Students turn poetry into songs and rap battlesFebruary 28, 2017
We believe in the power of words to inspire, educate, and create change. That’s why Soundtrap is making it easier for students to turn their poetry into songs and rap battles.
Angola High School, a public school in the Metropolitan School District of Steuben county, Indiana – between Chicago and Detroit – is a 1:1 Chromebook school, which serves nearly 1,000 students.
Chantell Manahan is an English teacher, Google Educator, Technology Leadership Certified by CIESC and Tech Mentor at Angola High School. She is a pioneer when it comes to finding new education technology and creating new ways of teaching. In her blog she regularly publicizes how she is using apps like Animoto, Nearpod, Padlet, Soundtrap etc.
As part of her course, the students are asked to examine universal themes in music and poetry and analyze song lyrics for poetic conventions. In a later stage of the course, the class collaboratively turns their own original poetry into songs using Soundtrap.
When an educator wants to use audio recording as a teaching tool (for music education, making podcasts etc), there have been several problems. Most audio recording tools e.g. are quite complicated to use; they are made by studio engineers for studio engineers. The user interfaces are prohibitive, and therefore effectively stopping the creative process. Software downloads and specific hardware requirements are often needed, causing extra workloads for teachers and school administration. Collaboration has been complicated or only possible off-line.
New technology – new opportunities
The availability of the online studio Soundtrap with its user-friendly interface and collaboration features (being web-based and having an integrated video chat) facilitates new types of group assignments, like songwriting: writing poems and then turning them into songs. The collaboration features are not only enabling the students to interact and co-create, they also facilitate coaching by teacher and classmates.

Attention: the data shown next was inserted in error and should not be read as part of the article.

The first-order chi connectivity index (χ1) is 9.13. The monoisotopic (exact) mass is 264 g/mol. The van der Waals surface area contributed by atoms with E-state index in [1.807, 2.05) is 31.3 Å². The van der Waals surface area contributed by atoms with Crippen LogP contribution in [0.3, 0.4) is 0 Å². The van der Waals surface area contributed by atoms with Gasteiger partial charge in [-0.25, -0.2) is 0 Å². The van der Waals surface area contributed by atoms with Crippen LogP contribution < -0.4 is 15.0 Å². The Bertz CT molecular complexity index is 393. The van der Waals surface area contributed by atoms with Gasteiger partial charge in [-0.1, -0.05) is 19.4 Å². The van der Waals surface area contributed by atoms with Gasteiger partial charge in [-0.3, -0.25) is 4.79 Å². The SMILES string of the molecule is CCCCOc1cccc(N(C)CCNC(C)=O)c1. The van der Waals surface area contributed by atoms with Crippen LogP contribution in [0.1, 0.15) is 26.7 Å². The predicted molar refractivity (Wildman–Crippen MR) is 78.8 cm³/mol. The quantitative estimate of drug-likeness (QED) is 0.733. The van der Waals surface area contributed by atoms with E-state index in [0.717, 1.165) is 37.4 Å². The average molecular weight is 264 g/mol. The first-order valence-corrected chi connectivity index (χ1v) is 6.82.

Chantell Manahan found Soundtrap last year when she actively began looking for ways to use new technology for modification and redefinition of her standard lesson plans.
In her own words, Chantell Manahan chose Soundtrap to create the songs because:
- It is user-friendly (you don’t need to be a professional musician to make it work)
- It is web-based and works on any device
- It allows for collaboration, so more than one student can work on the song at the same time!
- Students can sign up/log in with Google
- The finished product is easily shared through email, Twitter, Facebook, and more.
Since Soundtrap is a cloud-based app, it is therefore a convenient audio recording and collaboration complement to other Chrome apps.
Soundtrap was initially developed as a recording app for musicians, songwriters, artists and music teachers, but many teachers of subjects other than music, like Chantell Manahan, have discovered that they also could use Soundtrap in order to combine music – or any type of audio recording – with subjects such as English and other languages, and drama, or as a practical tool for producing podcasts.
Chantell is convinced that her students’ enthusiasm for the Soundtrap supported assignments proves that her choice of edtech was successful.